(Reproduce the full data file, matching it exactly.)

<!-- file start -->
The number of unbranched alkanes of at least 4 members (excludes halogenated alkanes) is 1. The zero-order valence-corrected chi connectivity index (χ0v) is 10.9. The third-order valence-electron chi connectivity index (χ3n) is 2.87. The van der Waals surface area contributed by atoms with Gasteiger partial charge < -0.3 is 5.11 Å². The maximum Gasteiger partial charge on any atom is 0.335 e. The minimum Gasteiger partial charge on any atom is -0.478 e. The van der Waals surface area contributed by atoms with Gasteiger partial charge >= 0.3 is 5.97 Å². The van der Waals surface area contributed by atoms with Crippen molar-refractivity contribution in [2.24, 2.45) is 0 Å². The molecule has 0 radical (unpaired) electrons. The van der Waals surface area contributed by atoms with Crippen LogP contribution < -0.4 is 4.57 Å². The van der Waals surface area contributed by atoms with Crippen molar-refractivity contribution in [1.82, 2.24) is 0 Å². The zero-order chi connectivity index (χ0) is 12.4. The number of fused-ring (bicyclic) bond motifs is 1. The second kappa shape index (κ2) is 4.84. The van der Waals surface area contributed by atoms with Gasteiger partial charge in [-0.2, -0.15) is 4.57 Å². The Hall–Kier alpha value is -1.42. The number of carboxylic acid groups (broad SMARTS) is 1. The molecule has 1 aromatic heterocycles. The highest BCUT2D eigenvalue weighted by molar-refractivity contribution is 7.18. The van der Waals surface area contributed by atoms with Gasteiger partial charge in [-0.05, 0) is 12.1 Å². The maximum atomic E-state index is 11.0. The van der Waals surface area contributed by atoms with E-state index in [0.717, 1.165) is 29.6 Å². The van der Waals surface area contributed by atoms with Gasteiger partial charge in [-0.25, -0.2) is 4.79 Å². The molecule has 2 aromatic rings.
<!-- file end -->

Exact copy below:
The number of unbranched alkanes of at least 4 members (excludes halogenated alkanes) is 1. The zero-order valence-corrected chi connectivity index (χ0v) is 10.9. The third-order valence-electron chi connectivity index (χ3n) is 2.87. The van der Waals surface area contributed by atoms with Gasteiger partial charge < -0.3 is 5.11 Å². The maximum Gasteiger partial charge on any atom is 0.335 e. The minimum Gasteiger partial charge on any atom is -0.478 e. The van der Waals surface area contributed by atoms with Gasteiger partial charge >= 0.3 is 5.97 Å². The van der Waals surface area contributed by atoms with Crippen molar-refractivity contribution in [2.24, 2.45) is 0 Å². The molecule has 0 radical (unpaired) electrons. The van der Waals surface area contributed by atoms with Crippen LogP contribution < -0.4 is 4.57 Å². The van der Waals surface area contributed by atoms with Crippen molar-refractivity contribution in [1.82, 2.24) is 0 Å². The zero-order chi connectivity index (χ0) is 12.4. The number of fused-ring (bicyclic) bond motifs is 1. The second kappa shape index (κ2) is 4.84. The van der Waals surface area contributed by atoms with Gasteiger partial charge in [-0.2, -0.15) is 4.57 Å². The Hall–Kier alpha value is -1.42. The number of carboxylic acid groups (broad SMARTS) is 1. The molecule has 1 aromatic heterocycles. The highest BCUT2D eigenvalue weighted by molar-refractivity contribution is 7.18. The van der Waals surface area contributed by atoms with Gasteiger partial charge in [-0.05, 0) is 12.1 Å². The maximum atomic E-state index is 11.0. The van der Waals surface area contributed by atoms with E-state index in [0.717, 1.165) is 29.6 Å². The van der Waals surface area contributed by atoms with Gasteiger partial charge in [-0.25, -0.2) is 4.79 Å². The molecule has 2 aromatic rings.